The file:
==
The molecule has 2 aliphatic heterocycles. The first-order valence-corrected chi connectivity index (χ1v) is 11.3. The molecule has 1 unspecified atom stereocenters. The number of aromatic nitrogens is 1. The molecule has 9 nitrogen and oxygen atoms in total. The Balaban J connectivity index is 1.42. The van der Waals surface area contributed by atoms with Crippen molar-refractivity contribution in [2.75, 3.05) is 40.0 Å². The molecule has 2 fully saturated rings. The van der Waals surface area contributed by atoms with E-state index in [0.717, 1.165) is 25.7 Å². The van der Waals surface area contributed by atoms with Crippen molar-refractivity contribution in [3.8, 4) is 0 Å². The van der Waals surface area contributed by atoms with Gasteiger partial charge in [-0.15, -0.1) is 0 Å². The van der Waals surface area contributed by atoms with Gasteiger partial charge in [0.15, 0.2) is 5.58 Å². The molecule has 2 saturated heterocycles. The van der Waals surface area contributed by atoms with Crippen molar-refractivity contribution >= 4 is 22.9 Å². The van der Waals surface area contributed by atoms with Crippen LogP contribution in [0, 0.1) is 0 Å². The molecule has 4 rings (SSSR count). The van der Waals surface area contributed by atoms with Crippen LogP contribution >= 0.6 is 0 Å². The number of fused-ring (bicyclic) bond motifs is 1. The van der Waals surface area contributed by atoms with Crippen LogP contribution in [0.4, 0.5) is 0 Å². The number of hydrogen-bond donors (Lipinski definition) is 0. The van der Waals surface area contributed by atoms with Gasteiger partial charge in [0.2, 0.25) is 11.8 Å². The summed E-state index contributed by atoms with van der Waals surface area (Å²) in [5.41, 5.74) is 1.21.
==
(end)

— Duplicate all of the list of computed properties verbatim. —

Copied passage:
The molecule has 2 aliphatic heterocycles. The first-order valence-corrected chi connectivity index (χ1v) is 11.3. The molecule has 1 unspecified atom stereocenters. The number of aromatic nitrogens is 1. The molecule has 9 nitrogen and oxygen atoms in total. The Balaban J connectivity index is 1.42. The van der Waals surface area contributed by atoms with Crippen molar-refractivity contribution in [2.75, 3.05) is 40.0 Å². The molecule has 2 fully saturated rings. The van der Waals surface area contributed by atoms with E-state index in [0.717, 1.165) is 25.7 Å². The van der Waals surface area contributed by atoms with Crippen molar-refractivity contribution in [3.8, 4) is 0 Å². The van der Waals surface area contributed by atoms with Gasteiger partial charge in [-0.15, -0.1) is 0 Å². The van der Waals surface area contributed by atoms with Gasteiger partial charge in [0.15, 0.2) is 5.58 Å². The molecule has 2 saturated heterocycles. The van der Waals surface area contributed by atoms with Crippen molar-refractivity contribution >= 4 is 22.9 Å². The van der Waals surface area contributed by atoms with Crippen LogP contribution in [0, 0.1) is 0 Å². The molecule has 4 rings (SSSR count). The van der Waals surface area contributed by atoms with Crippen LogP contribution >= 0.6 is 0 Å². The number of fused-ring (bicyclic) bond motifs is 1. The van der Waals surface area contributed by atoms with Crippen LogP contribution in [0.4, 0.5) is 0 Å². The number of hydrogen-bond donors (Lipinski definition) is 0. The van der Waals surface area contributed by atoms with Gasteiger partial charge in [0.2, 0.25) is 11.8 Å². The summed E-state index contributed by atoms with van der Waals surface area (Å²) in [5.41, 5.74) is 1.21.